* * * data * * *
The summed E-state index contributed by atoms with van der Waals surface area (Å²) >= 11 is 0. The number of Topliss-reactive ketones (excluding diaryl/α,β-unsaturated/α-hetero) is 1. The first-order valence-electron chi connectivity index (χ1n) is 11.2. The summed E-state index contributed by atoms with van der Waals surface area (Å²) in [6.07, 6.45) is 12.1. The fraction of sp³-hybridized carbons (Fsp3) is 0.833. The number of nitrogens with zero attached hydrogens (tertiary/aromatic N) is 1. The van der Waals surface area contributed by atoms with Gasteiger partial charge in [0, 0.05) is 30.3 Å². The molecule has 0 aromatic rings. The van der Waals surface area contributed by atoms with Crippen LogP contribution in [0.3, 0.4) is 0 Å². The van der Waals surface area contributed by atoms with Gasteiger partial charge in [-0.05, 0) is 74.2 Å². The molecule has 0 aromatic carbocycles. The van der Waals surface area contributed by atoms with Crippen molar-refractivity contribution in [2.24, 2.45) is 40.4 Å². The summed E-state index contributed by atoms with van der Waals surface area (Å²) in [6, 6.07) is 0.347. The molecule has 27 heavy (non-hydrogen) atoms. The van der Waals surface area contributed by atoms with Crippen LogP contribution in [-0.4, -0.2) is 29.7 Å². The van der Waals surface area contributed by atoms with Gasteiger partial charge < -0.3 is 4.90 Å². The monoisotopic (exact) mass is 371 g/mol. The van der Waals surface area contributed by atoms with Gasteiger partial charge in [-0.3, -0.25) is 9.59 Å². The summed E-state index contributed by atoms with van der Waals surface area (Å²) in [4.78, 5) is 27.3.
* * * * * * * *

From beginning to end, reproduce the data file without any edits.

The summed E-state index contributed by atoms with van der Waals surface area (Å²) >= 11 is 0. The number of Topliss-reactive ketones (excluding diaryl/α,β-unsaturated/α-hetero) is 1. The first-order valence-electron chi connectivity index (χ1n) is 11.2. The summed E-state index contributed by atoms with van der Waals surface area (Å²) in [6.07, 6.45) is 12.1. The fraction of sp³-hybridized carbons (Fsp3) is 0.833. The number of nitrogens with zero attached hydrogens (tertiary/aromatic N) is 1. The van der Waals surface area contributed by atoms with Gasteiger partial charge in [0, 0.05) is 30.3 Å². The molecule has 0 aromatic rings. The van der Waals surface area contributed by atoms with Crippen LogP contribution in [0.3, 0.4) is 0 Å². The van der Waals surface area contributed by atoms with Gasteiger partial charge in [-0.05, 0) is 74.2 Å². The molecule has 0 aromatic carbocycles. The van der Waals surface area contributed by atoms with Crippen molar-refractivity contribution in [2.24, 2.45) is 40.4 Å². The summed E-state index contributed by atoms with van der Waals surface area (Å²) in [6, 6.07) is 0.347. The molecule has 27 heavy (non-hydrogen) atoms. The van der Waals surface area contributed by atoms with Crippen LogP contribution in [-0.4, -0.2) is 29.7 Å². The van der Waals surface area contributed by atoms with Gasteiger partial charge < -0.3 is 4.90 Å². The monoisotopic (exact) mass is 371 g/mol. The van der Waals surface area contributed by atoms with Gasteiger partial charge in [-0.3, -0.25) is 9.59 Å². The summed E-state index contributed by atoms with van der Waals surface area (Å²) in [4.78, 5) is 27.3.